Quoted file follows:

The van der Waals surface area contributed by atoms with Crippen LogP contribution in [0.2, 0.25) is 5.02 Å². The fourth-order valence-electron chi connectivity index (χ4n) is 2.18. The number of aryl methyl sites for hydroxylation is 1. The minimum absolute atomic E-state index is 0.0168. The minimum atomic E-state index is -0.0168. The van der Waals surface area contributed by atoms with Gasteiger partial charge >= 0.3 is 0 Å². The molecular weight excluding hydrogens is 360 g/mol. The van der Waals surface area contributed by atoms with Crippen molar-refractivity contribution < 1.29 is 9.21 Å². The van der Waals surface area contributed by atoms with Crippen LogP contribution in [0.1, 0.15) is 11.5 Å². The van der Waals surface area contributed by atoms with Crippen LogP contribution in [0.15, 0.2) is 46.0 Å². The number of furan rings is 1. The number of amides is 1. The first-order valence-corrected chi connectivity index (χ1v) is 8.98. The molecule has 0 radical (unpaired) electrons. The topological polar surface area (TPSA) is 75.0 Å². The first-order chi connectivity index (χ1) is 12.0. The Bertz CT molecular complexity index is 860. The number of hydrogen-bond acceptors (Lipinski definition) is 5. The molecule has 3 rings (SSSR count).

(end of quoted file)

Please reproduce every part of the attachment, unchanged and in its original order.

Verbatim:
The van der Waals surface area contributed by atoms with Crippen LogP contribution in [0.2, 0.25) is 5.02 Å². The fourth-order valence-electron chi connectivity index (χ4n) is 2.18. The number of aryl methyl sites for hydroxylation is 1. The minimum absolute atomic E-state index is 0.0168. The minimum atomic E-state index is -0.0168. The van der Waals surface area contributed by atoms with Gasteiger partial charge >= 0.3 is 0 Å². The molecular weight excluding hydrogens is 360 g/mol. The van der Waals surface area contributed by atoms with Crippen molar-refractivity contribution < 1.29 is 9.21 Å². The van der Waals surface area contributed by atoms with Crippen LogP contribution in [0.1, 0.15) is 11.5 Å². The van der Waals surface area contributed by atoms with Crippen LogP contribution in [0.15, 0.2) is 46.0 Å². The number of furan rings is 1. The number of amides is 1. The first-order valence-corrected chi connectivity index (χ1v) is 8.98. The molecule has 0 radical (unpaired) electrons. The topological polar surface area (TPSA) is 75.0 Å². The first-order chi connectivity index (χ1) is 12.0. The Bertz CT molecular complexity index is 860. The number of hydrogen-bond acceptors (Lipinski definition) is 5. The molecule has 3 rings (SSSR count).